The Sierra Leone-West program is a business-oriented poverty-reduction initiative of World Hope International (WHI) in conjunction with FRB. The program works with smallholder farmers in Sierra Leone to develop sustainable, culturally relevant agribusiness enterprises at the village level, such as growing and selling mangoes and pineapples to a local juice processor.
Communities in the program area are exceedingly vulnerable. Lack of employment among men and women of working age causes poverty. Lack of capital to cultivate food creates food insecurity. Heavy rains characterize half of the growing season, hampering an already inefficient system. Fractured public and interpersonal trust from the 1991–2002 civil war frustrates successful collective action. All of these oppressive conditions limit the potential of smallholder farmers.
Sierra Leone-West calls forth the knowledge, energy and experience of the country’s rural farmers to create lasting change. WHI began training smallholder farmers in 2011 to profit from the sale of mangoes. Participating farmers organized themselves into village cooperatives so they could work together more effectively. Each cooperative is linked as a direct supplier to an international juice processing company, Africa Felix Juice (AFJ). The juice processor is part of the FIRST STEP Special Economic Zone (SEZ), a subsidiary of WHI.
FIRST STEP, Inc. facilitates foreign direct investment in Sierra Leone. WHI works closely with FIRST STEP and AFJ to insure that the supply chain is sustainable and mutually beneficial to farmer, processor, exporter and investor alike.
In the summer of 2012, WHI launched a pineapple-growing initiative called “Block Farming.” Rather than creating a large corporate pineapple farm, it formed five 5-acre “block farms,” training local smallholder farmers in commercial pineapple cultivation for sale to AFJ. Block farming increases productivity, income, and business skills, and links farmers to market opportunities. By integrating smallholder farmers into the agricultural value chains of a processing company located in the FIRST STEP SEZ, food security improves in vulnerable communities.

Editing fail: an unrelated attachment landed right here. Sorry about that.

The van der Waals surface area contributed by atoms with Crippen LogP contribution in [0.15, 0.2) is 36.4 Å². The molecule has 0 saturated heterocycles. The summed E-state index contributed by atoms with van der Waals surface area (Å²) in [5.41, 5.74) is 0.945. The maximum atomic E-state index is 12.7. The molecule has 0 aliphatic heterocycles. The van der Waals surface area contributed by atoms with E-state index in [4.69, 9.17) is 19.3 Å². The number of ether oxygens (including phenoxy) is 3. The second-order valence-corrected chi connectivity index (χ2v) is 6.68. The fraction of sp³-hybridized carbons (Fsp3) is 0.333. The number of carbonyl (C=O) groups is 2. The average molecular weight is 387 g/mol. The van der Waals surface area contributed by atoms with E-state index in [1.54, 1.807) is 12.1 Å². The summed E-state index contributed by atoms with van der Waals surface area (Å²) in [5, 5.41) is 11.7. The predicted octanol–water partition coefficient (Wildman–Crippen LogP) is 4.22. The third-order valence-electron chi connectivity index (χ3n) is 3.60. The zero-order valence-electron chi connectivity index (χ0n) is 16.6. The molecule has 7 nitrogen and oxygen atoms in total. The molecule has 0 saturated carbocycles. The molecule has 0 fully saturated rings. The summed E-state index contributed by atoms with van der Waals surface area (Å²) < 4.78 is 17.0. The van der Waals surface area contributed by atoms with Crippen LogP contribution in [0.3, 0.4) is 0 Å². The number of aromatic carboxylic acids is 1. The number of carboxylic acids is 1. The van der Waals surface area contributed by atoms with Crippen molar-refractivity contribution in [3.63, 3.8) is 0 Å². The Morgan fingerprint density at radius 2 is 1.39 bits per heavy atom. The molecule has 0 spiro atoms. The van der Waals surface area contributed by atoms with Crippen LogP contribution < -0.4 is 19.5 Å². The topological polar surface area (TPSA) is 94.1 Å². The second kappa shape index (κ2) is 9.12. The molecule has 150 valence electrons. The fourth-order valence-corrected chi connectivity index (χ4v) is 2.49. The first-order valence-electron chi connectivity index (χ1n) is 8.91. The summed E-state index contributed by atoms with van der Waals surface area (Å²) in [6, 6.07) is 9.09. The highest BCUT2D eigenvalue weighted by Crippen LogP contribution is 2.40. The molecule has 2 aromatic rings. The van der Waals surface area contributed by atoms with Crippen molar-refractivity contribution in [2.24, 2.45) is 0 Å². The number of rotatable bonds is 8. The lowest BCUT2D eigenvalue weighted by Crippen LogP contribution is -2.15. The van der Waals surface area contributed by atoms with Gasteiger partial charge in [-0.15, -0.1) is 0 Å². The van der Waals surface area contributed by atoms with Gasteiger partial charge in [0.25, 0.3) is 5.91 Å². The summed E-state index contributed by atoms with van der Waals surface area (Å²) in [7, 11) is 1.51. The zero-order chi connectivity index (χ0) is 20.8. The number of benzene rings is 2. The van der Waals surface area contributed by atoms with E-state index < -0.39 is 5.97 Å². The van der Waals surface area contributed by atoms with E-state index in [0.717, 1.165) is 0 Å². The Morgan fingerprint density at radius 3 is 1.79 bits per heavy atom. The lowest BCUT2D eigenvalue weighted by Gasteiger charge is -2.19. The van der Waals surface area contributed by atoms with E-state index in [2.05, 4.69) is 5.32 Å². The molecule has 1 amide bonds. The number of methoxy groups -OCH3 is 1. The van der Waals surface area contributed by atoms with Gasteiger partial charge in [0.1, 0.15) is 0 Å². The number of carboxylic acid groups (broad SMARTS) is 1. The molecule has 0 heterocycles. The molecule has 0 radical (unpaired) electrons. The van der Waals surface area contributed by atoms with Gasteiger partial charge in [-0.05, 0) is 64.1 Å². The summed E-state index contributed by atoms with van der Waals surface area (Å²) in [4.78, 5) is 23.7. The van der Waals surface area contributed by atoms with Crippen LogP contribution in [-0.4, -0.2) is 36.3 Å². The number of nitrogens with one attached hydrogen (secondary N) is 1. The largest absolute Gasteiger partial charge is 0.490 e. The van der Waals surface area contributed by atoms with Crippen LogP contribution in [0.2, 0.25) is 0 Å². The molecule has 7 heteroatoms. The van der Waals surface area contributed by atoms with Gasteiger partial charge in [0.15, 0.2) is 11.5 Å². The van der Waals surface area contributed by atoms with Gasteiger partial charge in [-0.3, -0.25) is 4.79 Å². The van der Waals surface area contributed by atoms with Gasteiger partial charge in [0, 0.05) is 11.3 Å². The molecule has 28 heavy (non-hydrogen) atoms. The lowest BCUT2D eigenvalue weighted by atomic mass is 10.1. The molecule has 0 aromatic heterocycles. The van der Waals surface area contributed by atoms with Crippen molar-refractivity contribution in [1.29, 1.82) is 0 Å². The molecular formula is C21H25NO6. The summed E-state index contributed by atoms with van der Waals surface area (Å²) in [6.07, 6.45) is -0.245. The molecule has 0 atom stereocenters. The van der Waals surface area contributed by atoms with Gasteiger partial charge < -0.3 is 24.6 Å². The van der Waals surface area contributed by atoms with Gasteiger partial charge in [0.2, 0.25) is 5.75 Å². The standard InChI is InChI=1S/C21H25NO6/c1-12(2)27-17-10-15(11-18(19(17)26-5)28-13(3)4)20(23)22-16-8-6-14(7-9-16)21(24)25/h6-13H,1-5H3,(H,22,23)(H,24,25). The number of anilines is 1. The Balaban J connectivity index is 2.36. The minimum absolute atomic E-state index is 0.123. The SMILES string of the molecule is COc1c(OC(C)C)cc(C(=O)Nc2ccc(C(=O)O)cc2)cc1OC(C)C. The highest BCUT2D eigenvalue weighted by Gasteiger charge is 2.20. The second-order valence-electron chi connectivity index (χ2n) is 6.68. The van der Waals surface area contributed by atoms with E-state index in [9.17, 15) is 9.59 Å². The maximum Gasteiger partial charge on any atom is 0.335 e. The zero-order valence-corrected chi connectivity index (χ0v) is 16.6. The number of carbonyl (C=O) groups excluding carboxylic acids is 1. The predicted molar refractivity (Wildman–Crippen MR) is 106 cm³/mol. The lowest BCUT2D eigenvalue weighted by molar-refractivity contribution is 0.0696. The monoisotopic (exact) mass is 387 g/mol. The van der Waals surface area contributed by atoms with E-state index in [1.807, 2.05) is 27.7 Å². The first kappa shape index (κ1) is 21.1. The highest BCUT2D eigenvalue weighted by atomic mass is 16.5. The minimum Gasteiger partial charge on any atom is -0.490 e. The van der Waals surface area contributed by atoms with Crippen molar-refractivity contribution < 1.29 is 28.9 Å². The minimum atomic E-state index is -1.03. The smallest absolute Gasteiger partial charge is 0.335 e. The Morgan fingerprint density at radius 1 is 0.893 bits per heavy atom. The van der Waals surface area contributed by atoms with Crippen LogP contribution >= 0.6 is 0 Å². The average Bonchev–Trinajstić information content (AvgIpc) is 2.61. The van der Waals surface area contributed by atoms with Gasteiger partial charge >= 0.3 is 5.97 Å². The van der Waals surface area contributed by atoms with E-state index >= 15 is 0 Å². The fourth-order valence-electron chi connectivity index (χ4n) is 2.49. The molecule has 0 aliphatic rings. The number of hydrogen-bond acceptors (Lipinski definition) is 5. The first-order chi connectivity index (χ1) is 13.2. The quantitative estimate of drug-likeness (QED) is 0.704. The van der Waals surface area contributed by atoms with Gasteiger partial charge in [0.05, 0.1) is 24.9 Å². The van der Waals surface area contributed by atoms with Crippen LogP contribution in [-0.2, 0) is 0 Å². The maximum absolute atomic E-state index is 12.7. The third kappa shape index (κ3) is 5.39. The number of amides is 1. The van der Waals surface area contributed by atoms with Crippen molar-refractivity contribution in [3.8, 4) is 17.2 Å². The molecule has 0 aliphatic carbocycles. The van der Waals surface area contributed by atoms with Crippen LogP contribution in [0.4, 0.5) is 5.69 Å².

The program addresses food security by increasing the production of nutritious food with training, and secures a sustainable stream of income for farming families from commercial growing. The additional income enables farmers to purchase necessary inputs for expanding their farms and food storage facilities, and to buy nutritious food during the hungry months if necessary. Other common uses of income are to pay school fees or medical bills, or to make home improvements.
Participants emphasized to recent FRB visitors the new work opportunities that the program has enabled for youth and women. Farmers remain committed to their family rice and vegetable cultivation, and hire local youths to help in the pineapple fields during the busy season. So far, it is a win-win-win!
Sierra Leone-West encompasses 10 communities, 100 households and 1,000 individuals